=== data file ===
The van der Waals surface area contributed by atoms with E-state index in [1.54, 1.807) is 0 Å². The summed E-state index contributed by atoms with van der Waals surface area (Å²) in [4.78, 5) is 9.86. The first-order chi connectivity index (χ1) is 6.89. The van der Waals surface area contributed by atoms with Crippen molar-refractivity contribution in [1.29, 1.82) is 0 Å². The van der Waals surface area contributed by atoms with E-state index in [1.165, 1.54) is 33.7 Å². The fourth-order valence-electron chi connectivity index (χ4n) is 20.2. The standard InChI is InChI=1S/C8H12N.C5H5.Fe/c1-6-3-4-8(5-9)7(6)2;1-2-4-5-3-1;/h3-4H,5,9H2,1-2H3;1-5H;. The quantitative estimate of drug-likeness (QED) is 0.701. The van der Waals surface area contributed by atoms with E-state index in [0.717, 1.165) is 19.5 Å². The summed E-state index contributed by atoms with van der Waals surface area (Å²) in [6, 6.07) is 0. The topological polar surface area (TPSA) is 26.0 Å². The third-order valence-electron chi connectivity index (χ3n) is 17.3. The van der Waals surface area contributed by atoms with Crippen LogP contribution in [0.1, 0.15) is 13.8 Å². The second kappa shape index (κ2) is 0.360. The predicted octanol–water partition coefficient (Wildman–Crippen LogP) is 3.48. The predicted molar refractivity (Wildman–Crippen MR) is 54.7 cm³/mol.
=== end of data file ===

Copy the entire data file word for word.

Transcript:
The van der Waals surface area contributed by atoms with E-state index in [1.54, 1.807) is 0 Å². The summed E-state index contributed by atoms with van der Waals surface area (Å²) in [4.78, 5) is 9.86. The first-order chi connectivity index (χ1) is 6.89. The van der Waals surface area contributed by atoms with Crippen molar-refractivity contribution in [1.29, 1.82) is 0 Å². The van der Waals surface area contributed by atoms with E-state index in [1.165, 1.54) is 33.7 Å². The fourth-order valence-electron chi connectivity index (χ4n) is 20.2. The standard InChI is InChI=1S/C8H12N.C5H5.Fe/c1-6-3-4-8(5-9)7(6)2;1-2-4-5-3-1;/h3-4H,5,9H2,1-2H3;1-5H;. The quantitative estimate of drug-likeness (QED) is 0.701. The van der Waals surface area contributed by atoms with E-state index in [0.717, 1.165) is 19.5 Å². The summed E-state index contributed by atoms with van der Waals surface area (Å²) in [6, 6.07) is 0. The topological polar surface area (TPSA) is 26.0 Å². The third-order valence-electron chi connectivity index (χ3n) is 17.3. The van der Waals surface area contributed by atoms with Crippen LogP contribution in [0.1, 0.15) is 13.8 Å². The second kappa shape index (κ2) is 0.360. The predicted octanol–water partition coefficient (Wildman–Crippen LogP) is 3.48. The predicted molar refractivity (Wildman–Crippen MR) is 54.7 cm³/mol.